Keep Talking and Nobody Explodes Review (PC)
Keep Talking and Nobody Explodes is the debut project from Steel Crate Games. Originally a concept from the 2014 Global Game Jam, the resulting gameplay video gathered a lot of attention from gamers and press. So Ben Kane, Brian Fetter and Allen Pestaluky formed Steel Crate Games and were spurred into turning Keep Talking and Nobody Explodes into a full formed project. And boy am I glad they did.
The original idea was about diffusing a bomb in virtual reality. A good idea on its own. However, the hook about Keep Talking and Nobody Explodes is hinted in the title. This is a multiplayer game, where only one person is actually playing the game. The player is the one that has to defuse the bomb. However, they need a friend. This person is the expert, and they have the manual. The player needs to describe to the expert what they see, and the expert needs to identify in the manual how to defuse the bomb and instruct the player on how to proceed.
The manual is available online. How www.bombmanual.com was still available, I don’t know, but that is where you’ll find it. You can view it on the website, or print it out. Because of this, there are a number of ways you can play the game. Keep Talking and Nobody Explodes supports Oculus Rift, and if you have one then playing in the same room as the expert is an easy experience, as the player will be immersed in the VR scene, cut off from the expert. Even if the expert tries to take a peek, the PC monitor just shows a splash screen. (You can however turn on an extended mode for viewing/recording/streaming the VR feed). Using the Oculus, or even without, you can play with the experts in the same room, either working from a printed out version of the manual or the website on another device. Having a party? Print off the manual and give each person duty over a particular section of it. Nobody home and you fancy a game? Then call up a friend on Skype, get them to open the website and work through a few bombs together. Either situation works, and works really well.
It works well because of the variety of the bombs. You can have up to 11 modules on a bomb, though the early levels in the bomb book start you off with 3 and then 6 modules. There are 12 base types of module, with each having a multitude of variations. Even if you replay a level, the bombs are randomly generated, so you are unlikely to ever diffuse the same bomb twice. It’s not just the modules either, there are batteries, serial numbers, ports and other indicators that you may also need to be aware of on each bomb. I’m not going to go into detail about each module, because the fun of the game is working out how to solve them all, but the range from wires and buttons, to Simon Says and Morse Code! All of them are detailed in the manual, and it’s up the player and the experts to communicate efficiently to diffuse each module on a bomb before the timer runs out.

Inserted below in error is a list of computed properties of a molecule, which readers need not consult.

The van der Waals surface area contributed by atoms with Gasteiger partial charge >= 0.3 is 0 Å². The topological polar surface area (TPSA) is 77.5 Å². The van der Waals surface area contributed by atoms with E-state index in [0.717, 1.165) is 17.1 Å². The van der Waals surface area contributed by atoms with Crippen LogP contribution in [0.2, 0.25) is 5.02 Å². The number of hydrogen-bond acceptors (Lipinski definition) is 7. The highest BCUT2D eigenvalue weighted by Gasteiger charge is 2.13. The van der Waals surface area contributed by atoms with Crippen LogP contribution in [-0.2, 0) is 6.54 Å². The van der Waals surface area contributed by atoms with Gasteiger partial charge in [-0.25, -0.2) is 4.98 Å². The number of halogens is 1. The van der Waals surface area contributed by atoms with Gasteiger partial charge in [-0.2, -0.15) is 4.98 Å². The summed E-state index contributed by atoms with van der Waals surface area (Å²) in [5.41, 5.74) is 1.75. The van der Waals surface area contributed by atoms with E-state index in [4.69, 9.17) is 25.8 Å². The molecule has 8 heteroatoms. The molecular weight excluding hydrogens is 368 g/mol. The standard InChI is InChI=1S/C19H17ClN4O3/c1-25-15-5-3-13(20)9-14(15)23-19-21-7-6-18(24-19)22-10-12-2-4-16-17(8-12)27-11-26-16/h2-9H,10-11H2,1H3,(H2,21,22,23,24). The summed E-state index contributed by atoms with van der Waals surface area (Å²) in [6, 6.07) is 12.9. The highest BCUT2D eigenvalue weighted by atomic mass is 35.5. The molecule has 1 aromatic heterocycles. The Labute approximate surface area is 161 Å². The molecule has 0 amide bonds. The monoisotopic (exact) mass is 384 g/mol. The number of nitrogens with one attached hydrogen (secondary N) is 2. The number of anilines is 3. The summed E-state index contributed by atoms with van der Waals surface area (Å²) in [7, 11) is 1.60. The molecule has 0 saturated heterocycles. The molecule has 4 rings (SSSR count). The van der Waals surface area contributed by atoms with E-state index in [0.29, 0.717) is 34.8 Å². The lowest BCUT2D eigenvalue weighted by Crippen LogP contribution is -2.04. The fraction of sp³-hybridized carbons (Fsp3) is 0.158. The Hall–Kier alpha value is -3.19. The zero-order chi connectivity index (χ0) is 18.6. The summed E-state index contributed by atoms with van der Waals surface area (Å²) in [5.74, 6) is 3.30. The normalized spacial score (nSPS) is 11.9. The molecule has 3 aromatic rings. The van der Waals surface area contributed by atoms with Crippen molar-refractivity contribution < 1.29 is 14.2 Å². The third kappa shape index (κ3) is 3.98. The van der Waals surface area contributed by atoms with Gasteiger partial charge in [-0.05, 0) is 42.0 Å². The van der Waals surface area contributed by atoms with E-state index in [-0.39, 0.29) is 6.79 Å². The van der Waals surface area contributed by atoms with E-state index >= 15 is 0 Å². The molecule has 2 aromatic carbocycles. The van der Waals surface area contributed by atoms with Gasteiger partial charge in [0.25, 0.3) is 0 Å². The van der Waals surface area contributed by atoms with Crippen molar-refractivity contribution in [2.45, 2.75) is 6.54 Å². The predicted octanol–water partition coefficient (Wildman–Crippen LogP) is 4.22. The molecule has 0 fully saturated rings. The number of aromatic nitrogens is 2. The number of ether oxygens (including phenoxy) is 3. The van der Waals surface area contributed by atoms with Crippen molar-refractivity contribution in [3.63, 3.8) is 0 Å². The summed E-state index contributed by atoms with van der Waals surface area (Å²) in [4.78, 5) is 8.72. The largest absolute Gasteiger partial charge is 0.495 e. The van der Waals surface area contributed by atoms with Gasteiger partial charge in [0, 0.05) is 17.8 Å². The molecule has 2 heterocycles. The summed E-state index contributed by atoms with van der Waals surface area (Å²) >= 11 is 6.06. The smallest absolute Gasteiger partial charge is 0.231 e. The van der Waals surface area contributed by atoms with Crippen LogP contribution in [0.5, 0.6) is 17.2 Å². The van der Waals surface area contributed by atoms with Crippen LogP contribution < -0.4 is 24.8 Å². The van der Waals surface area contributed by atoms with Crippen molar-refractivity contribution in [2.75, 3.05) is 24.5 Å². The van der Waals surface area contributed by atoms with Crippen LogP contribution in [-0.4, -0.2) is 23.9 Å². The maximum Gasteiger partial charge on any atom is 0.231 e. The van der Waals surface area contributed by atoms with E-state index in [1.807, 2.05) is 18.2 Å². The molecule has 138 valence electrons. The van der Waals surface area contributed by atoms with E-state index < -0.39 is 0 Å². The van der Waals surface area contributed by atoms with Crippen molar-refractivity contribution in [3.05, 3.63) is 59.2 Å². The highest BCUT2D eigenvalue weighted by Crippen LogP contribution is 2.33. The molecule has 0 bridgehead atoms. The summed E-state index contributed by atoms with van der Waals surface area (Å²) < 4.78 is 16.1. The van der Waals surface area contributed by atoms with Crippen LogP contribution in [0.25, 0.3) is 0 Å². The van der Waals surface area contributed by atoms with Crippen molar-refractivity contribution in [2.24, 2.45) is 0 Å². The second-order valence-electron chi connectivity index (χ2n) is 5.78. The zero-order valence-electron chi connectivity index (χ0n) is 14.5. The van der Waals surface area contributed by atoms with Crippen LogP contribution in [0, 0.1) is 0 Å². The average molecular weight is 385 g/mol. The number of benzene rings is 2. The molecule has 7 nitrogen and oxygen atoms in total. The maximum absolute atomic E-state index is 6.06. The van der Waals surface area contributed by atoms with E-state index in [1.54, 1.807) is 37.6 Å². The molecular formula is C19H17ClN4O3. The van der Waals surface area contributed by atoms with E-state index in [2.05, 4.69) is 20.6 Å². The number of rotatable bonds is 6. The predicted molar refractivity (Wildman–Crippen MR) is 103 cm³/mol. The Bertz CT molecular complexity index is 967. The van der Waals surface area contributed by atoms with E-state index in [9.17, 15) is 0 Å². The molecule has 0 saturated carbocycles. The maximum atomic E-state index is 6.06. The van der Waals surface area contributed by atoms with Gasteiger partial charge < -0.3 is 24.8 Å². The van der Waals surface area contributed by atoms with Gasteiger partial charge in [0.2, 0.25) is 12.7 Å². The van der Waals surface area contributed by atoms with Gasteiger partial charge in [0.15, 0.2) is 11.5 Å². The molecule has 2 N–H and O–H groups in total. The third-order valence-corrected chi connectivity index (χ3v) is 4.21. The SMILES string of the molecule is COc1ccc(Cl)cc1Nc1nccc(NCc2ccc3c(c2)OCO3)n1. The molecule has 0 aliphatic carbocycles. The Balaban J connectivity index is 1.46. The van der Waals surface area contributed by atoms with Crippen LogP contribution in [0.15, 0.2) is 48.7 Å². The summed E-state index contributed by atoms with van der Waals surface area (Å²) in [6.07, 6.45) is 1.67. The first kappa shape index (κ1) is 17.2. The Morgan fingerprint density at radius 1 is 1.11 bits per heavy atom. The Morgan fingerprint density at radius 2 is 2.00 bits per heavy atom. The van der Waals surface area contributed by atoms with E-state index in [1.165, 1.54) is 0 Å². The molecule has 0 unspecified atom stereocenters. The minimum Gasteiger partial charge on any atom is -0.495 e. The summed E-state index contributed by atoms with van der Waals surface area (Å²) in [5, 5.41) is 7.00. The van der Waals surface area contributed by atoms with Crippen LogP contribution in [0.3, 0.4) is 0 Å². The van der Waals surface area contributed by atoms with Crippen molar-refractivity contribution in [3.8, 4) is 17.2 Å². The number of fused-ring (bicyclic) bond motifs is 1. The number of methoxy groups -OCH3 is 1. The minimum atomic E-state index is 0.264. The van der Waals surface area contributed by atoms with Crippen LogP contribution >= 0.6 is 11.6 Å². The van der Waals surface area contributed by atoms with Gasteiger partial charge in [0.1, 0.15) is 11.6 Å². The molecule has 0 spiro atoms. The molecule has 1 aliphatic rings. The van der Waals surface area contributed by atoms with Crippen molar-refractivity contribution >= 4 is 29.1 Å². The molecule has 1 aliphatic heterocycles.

Once you have at least played through the first bomb in the book you unlock freeplay mode. In here you decide how much pressure you want to be under, setting the clocks timer, the number modules, whether to use “Needy” module that can’t be deactivated but instead have to be constantly monitored, and if you want to play hardcore mode, in which the first wrong move will cause the bomb to explode. This just adds further to the replayability of the game. Even if you manage to complete all the levels in the bomb book, you can replay them to try to improve your time.
Keep Talking and Nobody Explodes is a great game to play, whether it’s with colleagues at lunch, your other half at home, or your friends over Skype. It works as a team bonding excercise and is quite simply a lot of fun. The concept is fairly simple, but the nature of the theme means the game can be very complex and a tense experience to complete. It absolutely works with an Oculus Rift, especially as the player. The controller layout is spot on and doesn’t ask too much of the player. We had about five people try it in the Oculus and we each said the same thing, that it was the first Oculus experience we’ve had where we actually forget we are wearing the Oculus at all and were completely immersed. That said, playing it without a VR headset is equally pleasing. Using the mouse controls are simple enough that I even managed to be the expert for my five-year old daughter to successfully diffuse a bomb. It was one of the more simple bombs, but she managed it none the less. It was one of those proud daddy moments.
There really is nothing that I can fault this game on. Keep Talking and Nobody Explodes absolutely nails what it was trying to achieve, and should be in every VR gamers library, and as many other libraries as possible.
10 bombs diffused out of 10